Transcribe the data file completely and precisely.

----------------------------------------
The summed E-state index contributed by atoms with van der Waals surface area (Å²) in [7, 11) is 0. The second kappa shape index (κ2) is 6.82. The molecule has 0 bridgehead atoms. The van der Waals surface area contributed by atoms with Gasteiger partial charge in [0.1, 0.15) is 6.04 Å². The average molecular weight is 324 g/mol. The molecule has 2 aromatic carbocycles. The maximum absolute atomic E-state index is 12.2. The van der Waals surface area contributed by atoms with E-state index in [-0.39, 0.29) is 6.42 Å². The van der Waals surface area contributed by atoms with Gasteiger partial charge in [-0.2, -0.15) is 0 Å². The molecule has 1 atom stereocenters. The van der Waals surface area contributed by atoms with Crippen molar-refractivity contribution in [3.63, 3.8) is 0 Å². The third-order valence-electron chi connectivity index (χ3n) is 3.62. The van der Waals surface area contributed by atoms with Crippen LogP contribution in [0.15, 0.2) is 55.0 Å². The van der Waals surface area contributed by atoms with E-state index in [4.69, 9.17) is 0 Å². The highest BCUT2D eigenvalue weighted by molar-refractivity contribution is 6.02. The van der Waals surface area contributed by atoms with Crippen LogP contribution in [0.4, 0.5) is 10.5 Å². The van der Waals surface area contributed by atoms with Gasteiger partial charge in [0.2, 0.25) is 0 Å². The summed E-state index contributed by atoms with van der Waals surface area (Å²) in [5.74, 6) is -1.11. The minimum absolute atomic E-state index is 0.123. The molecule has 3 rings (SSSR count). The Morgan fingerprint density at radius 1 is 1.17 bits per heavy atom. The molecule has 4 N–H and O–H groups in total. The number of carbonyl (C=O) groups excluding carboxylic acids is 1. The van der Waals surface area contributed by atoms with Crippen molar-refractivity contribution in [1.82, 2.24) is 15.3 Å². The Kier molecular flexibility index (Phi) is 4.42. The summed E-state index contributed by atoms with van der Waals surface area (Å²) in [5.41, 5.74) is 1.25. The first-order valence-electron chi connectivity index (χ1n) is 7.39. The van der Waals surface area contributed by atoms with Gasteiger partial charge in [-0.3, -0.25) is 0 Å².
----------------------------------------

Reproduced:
The summed E-state index contributed by atoms with van der Waals surface area (Å²) in [7, 11) is 0. The second kappa shape index (κ2) is 6.82. The molecule has 0 bridgehead atoms. The van der Waals surface area contributed by atoms with Gasteiger partial charge in [0.1, 0.15) is 6.04 Å². The average molecular weight is 324 g/mol. The molecule has 2 aromatic carbocycles. The maximum absolute atomic E-state index is 12.2. The van der Waals surface area contributed by atoms with E-state index in [-0.39, 0.29) is 6.42 Å². The van der Waals surface area contributed by atoms with Gasteiger partial charge in [-0.2, -0.15) is 0 Å². The molecule has 1 atom stereocenters. The van der Waals surface area contributed by atoms with Crippen molar-refractivity contribution in [3.63, 3.8) is 0 Å². The third-order valence-electron chi connectivity index (χ3n) is 3.62. The van der Waals surface area contributed by atoms with Crippen LogP contribution in [0.15, 0.2) is 55.0 Å². The van der Waals surface area contributed by atoms with E-state index in [4.69, 9.17) is 0 Å². The highest BCUT2D eigenvalue weighted by molar-refractivity contribution is 6.02. The van der Waals surface area contributed by atoms with Crippen LogP contribution in [0.4, 0.5) is 10.5 Å². The van der Waals surface area contributed by atoms with Gasteiger partial charge in [0.2, 0.25) is 0 Å². The summed E-state index contributed by atoms with van der Waals surface area (Å²) in [5.74, 6) is -1.11. The minimum absolute atomic E-state index is 0.123. The molecule has 3 rings (SSSR count). The Morgan fingerprint density at radius 1 is 1.17 bits per heavy atom. The molecule has 4 N–H and O–H groups in total. The number of carbonyl (C=O) groups excluding carboxylic acids is 1. The van der Waals surface area contributed by atoms with Crippen molar-refractivity contribution in [1.82, 2.24) is 15.3 Å². The Kier molecular flexibility index (Phi) is 4.42. The summed E-state index contributed by atoms with van der Waals surface area (Å²) in [5.41, 5.74) is 1.25. The first-order valence-electron chi connectivity index (χ1n) is 7.39. The van der Waals surface area contributed by atoms with Gasteiger partial charge in [-0.3, -0.25) is 0 Å².